Ofcom released its Communications Market Report 2016 last week. According to the report, UK digital consumption patterns have reached an all-time high, and trends for more universal access are bullish. Yet rather than celebrating the web for bringing the world’s information to our fingertips, coverage of the report focused on what it called “connectivity creep”: attachment to our devices is getting in the way of face-to -face communications; we prefer to chat with people in the same room via instant message than do laundry; we would rather go online than sleep. The findings implied that we have become slaves to the digital, and that it is affecting our social involvement and psychological wellbeing.
Two decades after the paper that kick-started the kickback, we know we cannot opt out. The web has an established and important presence in our work and leisure, and three out of four internet users admit that the web plays an important role in their daily lives. Rather, we have developed a hack that lets us think we are reasserting control in this codependent relationship: taking a digital detox.
A break from any everyday thing will undoubtedly bring a fresh perspective and a rejuvenation of spirit, but it will not solve an urge to find out the latest headline or status update. It will not stop the fire hose of emails entering the inbox. Nor will disconnecting give us the willpower to write an opus, become the world’s expert in watchmaking or create quality family time. After a few delicious weeks ignoring email, those philosophy books are gathering dust on the bedside table and the new trumpet is still sitting in its case. Technology is not the demon; our social psychology is.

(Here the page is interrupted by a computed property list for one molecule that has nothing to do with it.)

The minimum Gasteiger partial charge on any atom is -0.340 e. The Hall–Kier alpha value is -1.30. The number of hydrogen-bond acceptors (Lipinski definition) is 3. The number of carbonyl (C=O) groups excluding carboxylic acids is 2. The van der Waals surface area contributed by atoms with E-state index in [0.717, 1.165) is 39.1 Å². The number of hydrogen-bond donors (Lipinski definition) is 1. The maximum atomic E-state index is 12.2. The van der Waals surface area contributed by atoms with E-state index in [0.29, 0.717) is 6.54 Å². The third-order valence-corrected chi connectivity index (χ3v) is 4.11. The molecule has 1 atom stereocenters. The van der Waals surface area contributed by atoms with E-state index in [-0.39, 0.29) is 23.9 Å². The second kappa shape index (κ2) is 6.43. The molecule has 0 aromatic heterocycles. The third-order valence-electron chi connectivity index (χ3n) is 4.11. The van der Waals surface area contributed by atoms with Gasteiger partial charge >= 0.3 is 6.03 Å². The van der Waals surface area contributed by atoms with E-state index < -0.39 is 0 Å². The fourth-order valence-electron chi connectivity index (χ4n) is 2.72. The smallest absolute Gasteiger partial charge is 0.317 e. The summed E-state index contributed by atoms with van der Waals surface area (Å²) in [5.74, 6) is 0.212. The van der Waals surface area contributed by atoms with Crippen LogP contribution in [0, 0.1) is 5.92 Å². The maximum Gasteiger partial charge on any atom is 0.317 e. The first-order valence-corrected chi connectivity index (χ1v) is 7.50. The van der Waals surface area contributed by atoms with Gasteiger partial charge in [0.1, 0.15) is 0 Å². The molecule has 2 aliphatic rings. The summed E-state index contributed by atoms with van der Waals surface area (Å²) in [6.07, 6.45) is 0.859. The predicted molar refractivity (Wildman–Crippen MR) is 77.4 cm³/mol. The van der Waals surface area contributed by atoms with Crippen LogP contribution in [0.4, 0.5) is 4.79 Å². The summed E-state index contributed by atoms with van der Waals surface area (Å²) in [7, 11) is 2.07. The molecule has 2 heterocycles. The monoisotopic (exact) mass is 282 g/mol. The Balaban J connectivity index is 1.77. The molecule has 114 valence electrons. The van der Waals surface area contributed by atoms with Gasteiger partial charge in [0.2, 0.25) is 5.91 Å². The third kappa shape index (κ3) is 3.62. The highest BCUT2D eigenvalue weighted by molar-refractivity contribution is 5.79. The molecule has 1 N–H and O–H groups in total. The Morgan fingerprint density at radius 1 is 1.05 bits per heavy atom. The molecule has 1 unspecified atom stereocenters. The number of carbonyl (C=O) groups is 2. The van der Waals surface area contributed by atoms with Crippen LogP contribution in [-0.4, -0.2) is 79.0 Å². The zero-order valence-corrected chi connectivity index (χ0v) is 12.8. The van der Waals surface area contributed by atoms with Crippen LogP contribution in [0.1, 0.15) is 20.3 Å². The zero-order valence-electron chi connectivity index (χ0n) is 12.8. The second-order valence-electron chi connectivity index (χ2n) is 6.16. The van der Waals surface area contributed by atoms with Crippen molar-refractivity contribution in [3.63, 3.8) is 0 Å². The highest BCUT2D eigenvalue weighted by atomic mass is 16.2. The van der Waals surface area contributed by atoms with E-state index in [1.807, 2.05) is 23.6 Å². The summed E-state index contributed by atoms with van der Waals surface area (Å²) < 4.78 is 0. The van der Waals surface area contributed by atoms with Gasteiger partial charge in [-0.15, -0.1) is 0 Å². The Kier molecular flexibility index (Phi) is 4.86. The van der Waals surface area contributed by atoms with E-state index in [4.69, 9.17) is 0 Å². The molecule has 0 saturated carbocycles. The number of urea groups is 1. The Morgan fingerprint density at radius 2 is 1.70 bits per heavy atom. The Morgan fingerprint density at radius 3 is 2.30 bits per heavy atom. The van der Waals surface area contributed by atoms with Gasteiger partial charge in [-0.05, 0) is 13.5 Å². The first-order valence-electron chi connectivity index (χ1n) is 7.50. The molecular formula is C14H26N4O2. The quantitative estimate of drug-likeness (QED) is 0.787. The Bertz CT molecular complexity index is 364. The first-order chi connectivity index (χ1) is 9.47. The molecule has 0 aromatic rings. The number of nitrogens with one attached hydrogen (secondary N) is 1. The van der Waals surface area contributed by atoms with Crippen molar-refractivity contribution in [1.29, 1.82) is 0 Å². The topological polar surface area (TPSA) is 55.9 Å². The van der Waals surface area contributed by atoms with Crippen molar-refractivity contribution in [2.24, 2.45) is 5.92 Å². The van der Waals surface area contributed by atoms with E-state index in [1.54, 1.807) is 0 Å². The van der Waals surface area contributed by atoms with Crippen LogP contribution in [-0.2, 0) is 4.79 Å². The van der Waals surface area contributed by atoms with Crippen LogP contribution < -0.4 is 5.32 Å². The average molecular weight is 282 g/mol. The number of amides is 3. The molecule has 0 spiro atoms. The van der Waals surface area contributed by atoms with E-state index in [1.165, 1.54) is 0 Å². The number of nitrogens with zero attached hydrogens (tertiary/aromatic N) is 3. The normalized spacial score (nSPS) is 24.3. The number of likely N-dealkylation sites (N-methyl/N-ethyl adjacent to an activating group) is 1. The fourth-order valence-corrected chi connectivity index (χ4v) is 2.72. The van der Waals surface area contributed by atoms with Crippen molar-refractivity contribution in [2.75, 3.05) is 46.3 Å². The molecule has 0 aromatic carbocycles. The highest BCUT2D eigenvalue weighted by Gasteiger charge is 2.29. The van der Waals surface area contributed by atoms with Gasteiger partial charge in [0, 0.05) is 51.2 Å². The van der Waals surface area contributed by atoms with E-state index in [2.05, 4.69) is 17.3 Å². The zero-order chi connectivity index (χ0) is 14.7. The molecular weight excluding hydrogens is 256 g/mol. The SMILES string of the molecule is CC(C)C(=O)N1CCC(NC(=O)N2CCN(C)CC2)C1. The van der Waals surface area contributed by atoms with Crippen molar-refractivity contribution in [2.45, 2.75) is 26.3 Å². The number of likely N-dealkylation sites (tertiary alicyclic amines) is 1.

The reason we need a break is because we have not developed a healthy way to deal with devices. There is a social expectation that we will answer every email, that we must constantly create, that we must have a handle on what is going on at all times. The technology is only facilitating the flow.